In Thermodynamics: “What Goes Around-Comes Around” is a Good Thing

by Francis A. Di Bella, P.E. on Jun 28, 2019 10:07:50 AM

When discussing the efficiency of transforming one form of energy to another, circularity is the way to go. Anyone who has spent even a little time studying engineering thermodynamics knows that the continuous transformation of energy from a heat energy source to produce mechanical or electrical power must contend with components that operate in a cycle. The key word here being “continuous”. The combustion of any carbon-hydrogen bond material (i.e., fossil fuels), or the liberation of heat energy from any number of materials when placed in a piston-cylinder, would not be very useful if the piston is not returned to its initial “precombustion” position. It is literally the difference between the one-time launching of an object from the cylinder or the continuous production of rotary shaft power; power that can be used to propel a vehicle forward or turn an electric generator. It is the cyclic operation of the fluid in the thermodynamic cycle that enables heat engines and refrigeration cycles to provide continuous power, or cooling, that is needed for the safety, security, comfort and all the other “hierarchy of needs” that was so well formulated by the renowned humanist psychologist, Dr. Abraham Maslow.

Abstracts From Papers Presented at Turbo Expo 2019

by Barbara Shea on Jun 21, 2019 9:22:14 AM

Wow, Concepts NREC had a lot going on at this year's ASME Turbo Expo 2019 in Phoenix, AZ! We held our North American CAE User Group Meeting, spoke to over 200 people at our booth, chaired several sessions and presented two papers. In case you were not able to go, here are the abstracts from the two papers:

The Tesla Turbine – A Solution Looking for the Right Problem

by Barbara Shea on May 17, 2019 8:20:44 AM

The great engineer, Dr. Nikola Tesla, is best known for his work with alternating current (AC) electricity, but, did you know that he patented a bladeless type of turbomachinery in 1913? Called the Tesla Turbine, he developed it while trying to make an engine that was light enough to power his ultimate goal of building a “flying machine”. Tesla-type turbines can also be referred to as multiple-disk, friction, shear-force, or boundary layer turbomachinery.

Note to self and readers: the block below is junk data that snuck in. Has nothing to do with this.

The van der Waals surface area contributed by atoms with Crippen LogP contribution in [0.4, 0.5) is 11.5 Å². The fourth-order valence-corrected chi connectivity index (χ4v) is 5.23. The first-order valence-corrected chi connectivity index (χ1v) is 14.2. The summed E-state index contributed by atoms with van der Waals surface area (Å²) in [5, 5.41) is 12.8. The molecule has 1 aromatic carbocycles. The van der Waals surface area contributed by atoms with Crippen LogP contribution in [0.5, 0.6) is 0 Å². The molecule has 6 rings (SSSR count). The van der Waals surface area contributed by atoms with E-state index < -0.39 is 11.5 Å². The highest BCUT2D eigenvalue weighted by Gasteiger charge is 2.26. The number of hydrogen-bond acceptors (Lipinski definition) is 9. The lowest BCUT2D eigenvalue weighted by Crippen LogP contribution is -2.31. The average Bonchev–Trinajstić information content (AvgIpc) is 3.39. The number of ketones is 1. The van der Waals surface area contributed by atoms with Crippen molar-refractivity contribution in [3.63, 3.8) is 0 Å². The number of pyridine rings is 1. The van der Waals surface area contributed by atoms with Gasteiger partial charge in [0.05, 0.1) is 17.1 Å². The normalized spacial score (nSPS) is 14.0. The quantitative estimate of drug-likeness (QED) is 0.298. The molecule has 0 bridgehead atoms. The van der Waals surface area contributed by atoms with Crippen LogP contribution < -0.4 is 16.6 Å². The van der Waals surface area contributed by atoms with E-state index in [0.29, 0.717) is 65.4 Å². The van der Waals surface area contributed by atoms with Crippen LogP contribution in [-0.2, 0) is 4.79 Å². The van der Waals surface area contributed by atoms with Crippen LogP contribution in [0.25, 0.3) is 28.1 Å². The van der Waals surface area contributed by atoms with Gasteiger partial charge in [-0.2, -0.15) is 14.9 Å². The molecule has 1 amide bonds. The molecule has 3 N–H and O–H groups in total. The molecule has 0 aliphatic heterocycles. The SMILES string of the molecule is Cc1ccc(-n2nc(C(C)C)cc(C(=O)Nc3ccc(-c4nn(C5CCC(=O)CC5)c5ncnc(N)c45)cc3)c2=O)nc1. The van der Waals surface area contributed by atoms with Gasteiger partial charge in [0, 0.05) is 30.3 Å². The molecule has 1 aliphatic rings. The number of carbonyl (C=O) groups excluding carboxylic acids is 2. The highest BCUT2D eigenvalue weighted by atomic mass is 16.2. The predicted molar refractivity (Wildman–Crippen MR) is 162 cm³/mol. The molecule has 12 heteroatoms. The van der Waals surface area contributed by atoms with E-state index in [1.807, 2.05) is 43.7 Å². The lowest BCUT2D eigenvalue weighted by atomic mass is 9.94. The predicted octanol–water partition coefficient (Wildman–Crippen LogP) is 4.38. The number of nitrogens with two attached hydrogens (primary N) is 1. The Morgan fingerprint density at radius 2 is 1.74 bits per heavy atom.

Valentine’s Day is February 14, and while some cynics refer to it as a “Hallmark holiday”, most people commemorate the day in some way. One of the biggest challenges is finding a card that perfectly captures the way you feel about someone, while also reflecting who you are.  Well, Concepts NREC has created some turbomachinery-themed Valentine’s Day cards for engineers. These fall into the Art end of our Art-to-Part Solution.


An Initial Look at Conical Diffusers in Turbomachinery Design

by Jamin Bitter on Jun 22, 2018 12:01:00 AM

Perhaps the most common type of diffuser in turbomachinery is the conical diffuser. This diffuser is found at the exit of every volute as the geometry transitions to the exit flange. This conical diffuser must be sized appropriately to maximize machine performance across the desired flow range and can have a large impact on the end footprint and performance of the turbomachine.

Great Designs Deserve to Shine

by George C. Zitka, P.E. on May 4, 2018 9:18:40 AM

If you are a turbomachinery engineer, you know you can spend days, weeks, or even months analyzing various design iterations, looking for the optimal choice for the application.  When you go to present your final design for review, you want it to look as good as you know it is. Choosing the best post-processor for CFD results can not only save time in creating the desired views, but also show solutions at their best.  Without proper post-processing, your solution can lose that "je ne sais quoi" that made it the best design for the application. In other words - it has to look as good as you know it is.

Important Considerations When Designing a Volute

by Jamin Bitter on Jul 26, 2017 1:56:37 PM

When designing a new compressor or pump, most of the focus is put on the impeller and diffuser because they are the elements that are responsible for the work input and its conversion from kinetic energy into static pressure. However, they are not the only elements in a typical turbomachine stage. The volute can also play a significant, and sometimes dominant, role in stage performance. This blog will explore important factors in volute design.

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